The Linden Tree
J B Priestley
Orange Tree Theatre, Richmond
These days, thanks to Stephen Daldry (and possibly Alistair Sim) J.B. Priestley is known for An Inspector Calls and possibly little more.
In 1947, when this play was written, he had a tremendous reputation as a playwright, novelist and free-thinking broadcaster with left-wing tendencies. The talents that make a man succeed in all of these fields are apparent in The Linden Tree but so are some of the limitations.
The play takes place on what should be an auspicious occasion. The family has travelled to Burmondleigh to help Professor Linden, "the gnarled old trunk of the Linden tree", to celebrate his 65th birthday. Oliver Ford Davies is excellent as a visionary history lecturer, who shares an enthusiasm for his subject with Hector in Alan Bennett's The History Boys.
Like Hector, neither his Vice Chancellor nor some family members can share his pleasure at educating the ignorant. A real family rumpus builds with each member having a part to play as a representative of type.
Mother, Anna Carteret, is tired of Burmondleigh and possibly of life and hankers after a little pampering. Son Rex (Roger Barclay) is a rich wide boy, while snooty Marion (Hannah Yelland) has married into the French aristocracy and become a Catholic. They are the critics.
Lined up on the other side with their father are Communist doctor Jean (Elizabeth Marmur), trying to handle a broken love affair with a colleague; and the bouncy Dinah. Priestley and director Christopher Morahan have scored a real hit with the innocent 18 year old. Jennifer Higham triumphs as the "unblushingly, blazingly, happy" daughter who is almost like a puppy in her unjudgemental joy at being alive.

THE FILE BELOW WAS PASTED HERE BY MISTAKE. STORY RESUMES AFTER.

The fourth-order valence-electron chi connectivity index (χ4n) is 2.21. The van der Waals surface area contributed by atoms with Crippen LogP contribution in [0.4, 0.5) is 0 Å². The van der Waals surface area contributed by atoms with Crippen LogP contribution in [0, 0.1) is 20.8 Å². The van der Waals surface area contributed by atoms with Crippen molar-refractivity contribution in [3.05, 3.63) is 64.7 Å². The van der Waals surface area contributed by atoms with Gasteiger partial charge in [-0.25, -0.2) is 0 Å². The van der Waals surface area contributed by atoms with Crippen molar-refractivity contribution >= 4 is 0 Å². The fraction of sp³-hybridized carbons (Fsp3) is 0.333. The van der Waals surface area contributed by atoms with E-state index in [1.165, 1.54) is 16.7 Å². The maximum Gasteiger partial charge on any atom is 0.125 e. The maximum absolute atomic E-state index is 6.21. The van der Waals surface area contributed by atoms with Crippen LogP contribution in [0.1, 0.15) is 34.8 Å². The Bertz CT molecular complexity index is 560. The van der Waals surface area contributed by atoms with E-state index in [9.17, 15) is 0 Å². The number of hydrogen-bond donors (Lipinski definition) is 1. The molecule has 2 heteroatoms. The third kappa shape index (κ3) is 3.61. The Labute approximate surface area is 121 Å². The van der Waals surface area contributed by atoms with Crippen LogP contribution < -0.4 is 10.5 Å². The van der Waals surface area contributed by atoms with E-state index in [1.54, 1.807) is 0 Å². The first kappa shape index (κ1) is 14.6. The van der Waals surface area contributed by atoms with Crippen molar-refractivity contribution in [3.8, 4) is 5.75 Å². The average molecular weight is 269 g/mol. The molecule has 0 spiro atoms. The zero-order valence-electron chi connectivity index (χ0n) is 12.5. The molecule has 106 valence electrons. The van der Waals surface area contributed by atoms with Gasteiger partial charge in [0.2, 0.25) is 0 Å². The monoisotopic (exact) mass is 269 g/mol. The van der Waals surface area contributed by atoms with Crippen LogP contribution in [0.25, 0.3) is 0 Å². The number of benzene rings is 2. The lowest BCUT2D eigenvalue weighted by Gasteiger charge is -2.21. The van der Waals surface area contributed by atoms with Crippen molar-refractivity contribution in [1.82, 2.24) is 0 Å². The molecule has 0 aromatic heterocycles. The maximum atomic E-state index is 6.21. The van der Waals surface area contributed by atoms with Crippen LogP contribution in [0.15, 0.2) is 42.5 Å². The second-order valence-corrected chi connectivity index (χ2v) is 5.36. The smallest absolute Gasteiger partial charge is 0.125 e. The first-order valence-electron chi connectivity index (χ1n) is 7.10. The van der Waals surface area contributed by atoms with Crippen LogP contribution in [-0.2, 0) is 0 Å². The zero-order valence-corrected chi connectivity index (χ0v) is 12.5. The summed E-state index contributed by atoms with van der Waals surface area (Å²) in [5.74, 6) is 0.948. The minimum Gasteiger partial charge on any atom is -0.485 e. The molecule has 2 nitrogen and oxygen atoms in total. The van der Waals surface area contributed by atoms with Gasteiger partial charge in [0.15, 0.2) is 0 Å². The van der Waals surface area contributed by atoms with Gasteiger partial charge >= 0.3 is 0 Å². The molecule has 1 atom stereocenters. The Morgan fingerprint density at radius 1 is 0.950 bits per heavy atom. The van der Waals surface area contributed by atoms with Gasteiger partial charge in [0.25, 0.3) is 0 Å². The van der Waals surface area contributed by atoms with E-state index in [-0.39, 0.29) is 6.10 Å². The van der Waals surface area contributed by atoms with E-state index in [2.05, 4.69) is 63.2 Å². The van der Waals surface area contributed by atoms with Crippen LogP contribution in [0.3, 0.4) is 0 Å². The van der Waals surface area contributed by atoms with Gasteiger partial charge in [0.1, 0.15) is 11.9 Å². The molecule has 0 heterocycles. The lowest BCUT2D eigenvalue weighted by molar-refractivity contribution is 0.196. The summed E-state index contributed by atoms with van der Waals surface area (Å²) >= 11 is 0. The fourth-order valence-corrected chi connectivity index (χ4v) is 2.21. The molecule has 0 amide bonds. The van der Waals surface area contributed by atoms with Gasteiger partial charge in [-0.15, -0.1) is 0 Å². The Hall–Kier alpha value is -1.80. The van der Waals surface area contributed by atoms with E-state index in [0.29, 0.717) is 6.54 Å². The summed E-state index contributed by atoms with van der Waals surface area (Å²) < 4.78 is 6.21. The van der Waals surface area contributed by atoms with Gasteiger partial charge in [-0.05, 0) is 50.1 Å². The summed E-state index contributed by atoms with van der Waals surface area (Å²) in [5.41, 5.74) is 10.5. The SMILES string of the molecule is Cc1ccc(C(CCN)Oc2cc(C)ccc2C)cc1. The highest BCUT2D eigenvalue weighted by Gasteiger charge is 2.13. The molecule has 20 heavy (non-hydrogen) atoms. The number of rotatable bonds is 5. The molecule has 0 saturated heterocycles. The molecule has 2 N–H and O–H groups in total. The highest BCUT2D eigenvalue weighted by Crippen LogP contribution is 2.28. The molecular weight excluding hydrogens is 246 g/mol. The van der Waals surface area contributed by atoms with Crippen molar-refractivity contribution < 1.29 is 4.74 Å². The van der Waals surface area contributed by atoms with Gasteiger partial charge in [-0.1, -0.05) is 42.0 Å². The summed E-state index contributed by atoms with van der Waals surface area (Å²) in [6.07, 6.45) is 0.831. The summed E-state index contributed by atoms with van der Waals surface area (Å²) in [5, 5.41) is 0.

Around the edges Priestley has sprinkled some more common people, including a couple of contrasting but dull students and Mrs Cotton. The latter is a comic maid, familiar from English comedy films of the period. At her best, Deddie Davies gets lots of laughs, her greatest moment when Mrs C has an uneven battle with the telephone.
The ending is perhaps inevitable, as the family ranks divide and go to war but, primarily thanks to the efforts of Oliver Ford Davies and Jennifer Higham, there is real poignancy as the Professor has to face up to the new kind of life that the aftermath of war has created.
The Linden Tree is a good attempt to anatomise the changing world immediately after the Second World War. Priestley uses this structure as a vehicle to allow his characters to debate crucial issues, especially religion versus science. At times though, the authorial voice can leave the plot far behind.
For the most part though, this revival of a lesser-known play is greatly to be welcomed as a reminder of this writer's humanity and wit, together with, as irrepressible Dinah expresses it, his tremendous ability to create "a plotty atmosphere".
Reviewer: Philip Fisher